What did McDonald’s Corp do when its customers start going to In-N-Out Burger for burgers and Chick-fil-A for chicken? It launched a multi-prong approach to capture all customers.
To lure price conscious customers, McDonald’s introduced special low price items frequently: dollar menu items, extra value items, special deal of the day, etc. To attract customers who are health conscious or bored with the buns, it started new items: salads, fruits, oatmeal, egg white items, fruit smoothies, and tortilla items. To entice variety seekers, it offered premium McCafé drinks that require blenders, coffee bean grinders, and dispensing machines, etc.
After all these efforts, what happened? Between 2011 and 2013, McDonald’s revenue ($27-28 billion) and net income ($5.5 billion) stayed flat, but the Cost of Goods Sold (COGS) increased from 60% to 62% (percentage of revenue). This all-out effort did not work, and here is why.
There are multiple dimensions of the “cost of variety” that one must take into consideration. First, let us consider the front-end operations (i.e., customer-facing operations). Many customers expect fast service when they enter McDonald’s, but its current menu has become very complex (Figure). With so many choices, customers need extra time to read the menu, process the information (different options, different prices), and then decide what to order. In many instances, cashiers amy need extra time to explain things to customers. This will hold up the ordering process at the front of the line, which can frustrate other customers who are waiting at the back of the line.
Second, let us consider the back-end operations (i.e., the kitchen operations). Except the traditional items (e.g., Big Macs, Chicken McNuggets, Fries, etc.) that can be produced in batches in advance, most new items require customization and/or fresh ingredients that cannot be produced in advance. Therefore, the kitchen operations can be hectic and even chaotic at times esepcially when a customer ordered some customized items during peak hours. For example, Jargon (2014) reported that many McDonald’s franchisees called its McWrap the “showstopper” because the kitchen may come to a halt: crew members need to read and follow the instructions to assemble many fresh ingredients. When the kitchen is disrupted by customized orders, the processing time will increase and the throughput will decrease. Consequently, customers may need to wait for their items, which can disappoint those customers who want fast service to begin with!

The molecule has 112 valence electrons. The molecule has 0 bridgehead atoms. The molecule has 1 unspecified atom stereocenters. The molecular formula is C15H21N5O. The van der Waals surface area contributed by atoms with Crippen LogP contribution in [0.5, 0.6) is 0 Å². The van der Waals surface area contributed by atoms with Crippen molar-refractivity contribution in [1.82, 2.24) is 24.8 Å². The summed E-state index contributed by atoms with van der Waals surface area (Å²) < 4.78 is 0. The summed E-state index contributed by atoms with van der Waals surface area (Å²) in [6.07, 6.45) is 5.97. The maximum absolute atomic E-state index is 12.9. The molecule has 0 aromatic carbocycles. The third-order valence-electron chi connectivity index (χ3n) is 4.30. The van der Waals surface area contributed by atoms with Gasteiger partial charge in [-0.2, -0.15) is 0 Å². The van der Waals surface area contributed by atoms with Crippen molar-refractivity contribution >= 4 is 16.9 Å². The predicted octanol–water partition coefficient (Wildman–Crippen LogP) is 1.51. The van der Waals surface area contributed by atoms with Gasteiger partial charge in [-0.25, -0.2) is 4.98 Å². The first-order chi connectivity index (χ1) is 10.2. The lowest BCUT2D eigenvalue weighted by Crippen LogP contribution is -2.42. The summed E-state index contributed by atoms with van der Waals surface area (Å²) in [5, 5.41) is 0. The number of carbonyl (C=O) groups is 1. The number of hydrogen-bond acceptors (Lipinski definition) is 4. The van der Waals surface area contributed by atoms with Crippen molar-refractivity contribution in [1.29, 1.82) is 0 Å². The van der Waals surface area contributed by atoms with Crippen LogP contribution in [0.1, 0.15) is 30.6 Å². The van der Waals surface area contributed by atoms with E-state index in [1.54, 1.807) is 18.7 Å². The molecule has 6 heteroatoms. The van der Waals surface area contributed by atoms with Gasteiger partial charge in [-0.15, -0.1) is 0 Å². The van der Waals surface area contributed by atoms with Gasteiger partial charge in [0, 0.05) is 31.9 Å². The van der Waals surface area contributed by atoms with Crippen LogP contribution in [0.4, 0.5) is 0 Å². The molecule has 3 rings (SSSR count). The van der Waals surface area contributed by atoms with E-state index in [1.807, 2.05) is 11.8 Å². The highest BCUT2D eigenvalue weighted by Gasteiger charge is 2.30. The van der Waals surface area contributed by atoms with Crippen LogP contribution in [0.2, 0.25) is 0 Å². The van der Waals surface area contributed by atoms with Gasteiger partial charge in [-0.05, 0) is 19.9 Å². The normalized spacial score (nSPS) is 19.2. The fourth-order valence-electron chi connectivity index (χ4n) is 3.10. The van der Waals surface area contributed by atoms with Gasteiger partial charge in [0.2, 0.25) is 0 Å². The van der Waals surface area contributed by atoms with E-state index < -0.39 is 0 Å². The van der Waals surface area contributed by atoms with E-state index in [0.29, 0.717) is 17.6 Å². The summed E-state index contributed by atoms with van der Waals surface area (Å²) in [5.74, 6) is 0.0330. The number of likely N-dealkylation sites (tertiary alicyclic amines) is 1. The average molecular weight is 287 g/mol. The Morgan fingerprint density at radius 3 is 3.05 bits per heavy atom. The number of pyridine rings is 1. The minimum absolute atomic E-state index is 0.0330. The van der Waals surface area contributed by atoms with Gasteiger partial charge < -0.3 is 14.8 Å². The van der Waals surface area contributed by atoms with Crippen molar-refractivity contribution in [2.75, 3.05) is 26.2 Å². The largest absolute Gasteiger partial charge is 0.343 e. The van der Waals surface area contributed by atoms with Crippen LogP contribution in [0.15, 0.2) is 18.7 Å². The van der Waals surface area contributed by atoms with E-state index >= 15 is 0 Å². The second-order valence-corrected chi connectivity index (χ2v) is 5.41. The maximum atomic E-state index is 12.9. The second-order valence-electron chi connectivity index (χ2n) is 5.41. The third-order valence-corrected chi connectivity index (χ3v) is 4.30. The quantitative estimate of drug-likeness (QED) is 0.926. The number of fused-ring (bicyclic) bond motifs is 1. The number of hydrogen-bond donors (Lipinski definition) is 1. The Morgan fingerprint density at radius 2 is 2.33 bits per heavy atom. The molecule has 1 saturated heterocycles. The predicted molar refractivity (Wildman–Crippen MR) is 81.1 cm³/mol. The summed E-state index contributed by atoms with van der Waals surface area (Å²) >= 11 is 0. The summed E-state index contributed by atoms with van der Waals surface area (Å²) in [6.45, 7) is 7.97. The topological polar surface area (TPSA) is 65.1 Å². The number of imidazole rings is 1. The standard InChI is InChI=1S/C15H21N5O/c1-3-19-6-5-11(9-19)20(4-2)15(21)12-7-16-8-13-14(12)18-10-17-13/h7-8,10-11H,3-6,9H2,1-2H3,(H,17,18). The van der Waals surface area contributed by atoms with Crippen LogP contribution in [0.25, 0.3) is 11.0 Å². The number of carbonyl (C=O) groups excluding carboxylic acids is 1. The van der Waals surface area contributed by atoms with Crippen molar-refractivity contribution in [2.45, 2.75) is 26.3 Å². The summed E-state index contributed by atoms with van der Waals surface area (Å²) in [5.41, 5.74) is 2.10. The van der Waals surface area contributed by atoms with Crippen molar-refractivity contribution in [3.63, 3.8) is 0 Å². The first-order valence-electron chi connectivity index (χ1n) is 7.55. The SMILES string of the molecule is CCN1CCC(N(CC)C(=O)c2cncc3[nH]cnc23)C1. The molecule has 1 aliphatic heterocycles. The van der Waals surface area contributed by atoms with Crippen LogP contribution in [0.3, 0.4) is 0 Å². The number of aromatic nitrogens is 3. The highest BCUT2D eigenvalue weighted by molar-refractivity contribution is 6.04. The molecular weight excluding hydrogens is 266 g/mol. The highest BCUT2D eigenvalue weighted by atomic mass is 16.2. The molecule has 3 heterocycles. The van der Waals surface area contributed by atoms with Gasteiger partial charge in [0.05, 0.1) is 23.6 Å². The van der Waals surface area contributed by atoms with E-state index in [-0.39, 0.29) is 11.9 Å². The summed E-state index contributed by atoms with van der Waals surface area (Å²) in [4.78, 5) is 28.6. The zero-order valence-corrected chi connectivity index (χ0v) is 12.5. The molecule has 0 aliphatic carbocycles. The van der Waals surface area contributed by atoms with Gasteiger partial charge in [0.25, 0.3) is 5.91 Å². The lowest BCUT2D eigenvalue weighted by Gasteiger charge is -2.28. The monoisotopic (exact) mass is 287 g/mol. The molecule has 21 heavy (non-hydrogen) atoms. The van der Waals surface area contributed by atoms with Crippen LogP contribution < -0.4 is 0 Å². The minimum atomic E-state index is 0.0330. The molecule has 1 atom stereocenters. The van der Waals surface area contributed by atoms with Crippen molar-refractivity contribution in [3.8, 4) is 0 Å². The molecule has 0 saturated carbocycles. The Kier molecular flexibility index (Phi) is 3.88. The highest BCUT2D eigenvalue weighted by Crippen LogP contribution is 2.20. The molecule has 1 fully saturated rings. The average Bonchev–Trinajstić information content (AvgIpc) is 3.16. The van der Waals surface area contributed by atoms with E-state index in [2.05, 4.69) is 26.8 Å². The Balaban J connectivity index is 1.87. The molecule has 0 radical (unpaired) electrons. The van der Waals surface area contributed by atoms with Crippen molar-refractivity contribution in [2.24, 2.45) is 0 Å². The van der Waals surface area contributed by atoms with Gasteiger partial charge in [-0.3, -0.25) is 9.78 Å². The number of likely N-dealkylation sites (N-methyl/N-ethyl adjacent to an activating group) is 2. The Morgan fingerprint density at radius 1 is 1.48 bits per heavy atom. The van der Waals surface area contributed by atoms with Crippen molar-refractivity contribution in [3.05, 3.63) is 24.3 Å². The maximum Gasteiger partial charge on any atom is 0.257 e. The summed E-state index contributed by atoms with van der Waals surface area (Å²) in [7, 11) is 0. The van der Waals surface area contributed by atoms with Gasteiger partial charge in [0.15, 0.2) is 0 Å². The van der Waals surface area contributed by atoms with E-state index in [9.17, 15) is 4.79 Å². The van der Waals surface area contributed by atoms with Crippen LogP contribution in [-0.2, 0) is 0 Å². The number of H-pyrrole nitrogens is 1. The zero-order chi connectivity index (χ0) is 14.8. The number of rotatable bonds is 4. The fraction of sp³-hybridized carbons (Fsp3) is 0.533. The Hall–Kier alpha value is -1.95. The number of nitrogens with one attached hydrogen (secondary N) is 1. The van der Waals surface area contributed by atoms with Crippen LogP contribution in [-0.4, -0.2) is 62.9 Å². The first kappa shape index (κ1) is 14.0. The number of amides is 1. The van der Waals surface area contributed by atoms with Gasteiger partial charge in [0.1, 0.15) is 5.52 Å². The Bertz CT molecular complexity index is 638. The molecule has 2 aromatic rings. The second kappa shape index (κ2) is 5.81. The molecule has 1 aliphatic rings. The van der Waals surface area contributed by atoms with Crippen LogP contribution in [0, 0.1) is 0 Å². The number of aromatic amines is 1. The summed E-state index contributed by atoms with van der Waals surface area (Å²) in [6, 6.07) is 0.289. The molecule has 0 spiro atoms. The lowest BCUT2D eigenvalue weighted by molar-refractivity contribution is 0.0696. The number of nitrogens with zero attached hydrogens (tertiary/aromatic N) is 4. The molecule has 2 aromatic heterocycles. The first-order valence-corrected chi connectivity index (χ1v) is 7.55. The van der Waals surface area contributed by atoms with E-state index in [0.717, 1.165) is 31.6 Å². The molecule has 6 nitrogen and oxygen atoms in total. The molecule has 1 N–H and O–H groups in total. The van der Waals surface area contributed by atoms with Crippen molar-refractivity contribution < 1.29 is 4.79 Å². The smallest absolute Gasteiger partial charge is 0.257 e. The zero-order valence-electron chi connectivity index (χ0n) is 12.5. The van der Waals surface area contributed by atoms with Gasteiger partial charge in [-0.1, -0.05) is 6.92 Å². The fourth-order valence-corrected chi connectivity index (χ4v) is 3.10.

Currently, McDonald’s lacks a clear strategy: is it competing on low price and fast service? or is it competing on product variety at a premium price? If it is the former, then McDonld’s should trim its product line and regain its focus on operational efficiency. If it is the latter, then it needs to change its front-end and back-end opeations by having two separate counters/kitchens: one focuses on traditional items for fast service without customization, and the other focuses on premium customizable items.
Using the same process for producing standardized items and customizable items is a bad idea! I know so because we all teach the “product and process alignment” concept in our operations course. If you don’t believe me, perhaps we can learn from a Chinese proverb that sums it up: 鱼与熊掌,不可兼得.
You can't have both fish and bear's paw: In order to get something, you have to sacrifice something else!
 Jargon, J. “McDonald’s Menu Problem: It’s Supersized,” Wall Street Journal, December 4, 2014.